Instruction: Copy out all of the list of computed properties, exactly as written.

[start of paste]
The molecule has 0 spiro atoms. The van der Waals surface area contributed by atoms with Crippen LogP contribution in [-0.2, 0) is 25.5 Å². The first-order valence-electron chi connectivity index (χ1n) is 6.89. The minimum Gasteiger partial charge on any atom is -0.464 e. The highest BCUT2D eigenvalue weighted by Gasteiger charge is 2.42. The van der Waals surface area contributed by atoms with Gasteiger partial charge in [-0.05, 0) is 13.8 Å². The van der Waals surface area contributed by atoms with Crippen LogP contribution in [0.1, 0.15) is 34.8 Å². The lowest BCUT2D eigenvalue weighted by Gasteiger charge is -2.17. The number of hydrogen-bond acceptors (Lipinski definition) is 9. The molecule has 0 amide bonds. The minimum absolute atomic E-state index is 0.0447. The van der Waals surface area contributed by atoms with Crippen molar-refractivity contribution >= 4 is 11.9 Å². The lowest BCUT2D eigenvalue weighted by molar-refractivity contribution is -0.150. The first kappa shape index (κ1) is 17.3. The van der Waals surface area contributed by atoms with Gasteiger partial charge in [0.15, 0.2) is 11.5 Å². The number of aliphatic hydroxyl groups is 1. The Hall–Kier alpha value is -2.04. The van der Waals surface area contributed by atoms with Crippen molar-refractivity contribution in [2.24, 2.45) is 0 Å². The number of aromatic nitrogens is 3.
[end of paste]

The molecule has 0 spiro atoms. The van der Waals surface area contributed by atoms with Crippen LogP contribution in [-0.2, 0) is 25.5 Å². The first-order valence-electron chi connectivity index (χ1n) is 6.89. The minimum Gasteiger partial charge on any atom is -0.464 e. The highest BCUT2D eigenvalue weighted by Gasteiger charge is 2.42. The van der Waals surface area contributed by atoms with Gasteiger partial charge in [-0.05, 0) is 13.8 Å². The van der Waals surface area contributed by atoms with Crippen LogP contribution in [0.1, 0.15) is 34.8 Å². The lowest BCUT2D eigenvalue weighted by Gasteiger charge is -2.17. The number of hydrogen-bond acceptors (Lipinski definition) is 9. The molecule has 0 amide bonds. The minimum absolute atomic E-state index is 0.0447. The van der Waals surface area contributed by atoms with Crippen molar-refractivity contribution >= 4 is 11.9 Å². The lowest BCUT2D eigenvalue weighted by molar-refractivity contribution is -0.150. The first kappa shape index (κ1) is 17.3. The van der Waals surface area contributed by atoms with Gasteiger partial charge in [0.15, 0.2) is 11.5 Å². The number of aliphatic hydroxyl groups is 1. The Hall–Kier alpha value is -2.04. The van der Waals surface area contributed by atoms with Crippen molar-refractivity contribution in [2.24, 2.45) is 0 Å². The number of aromatic nitrogens is 3.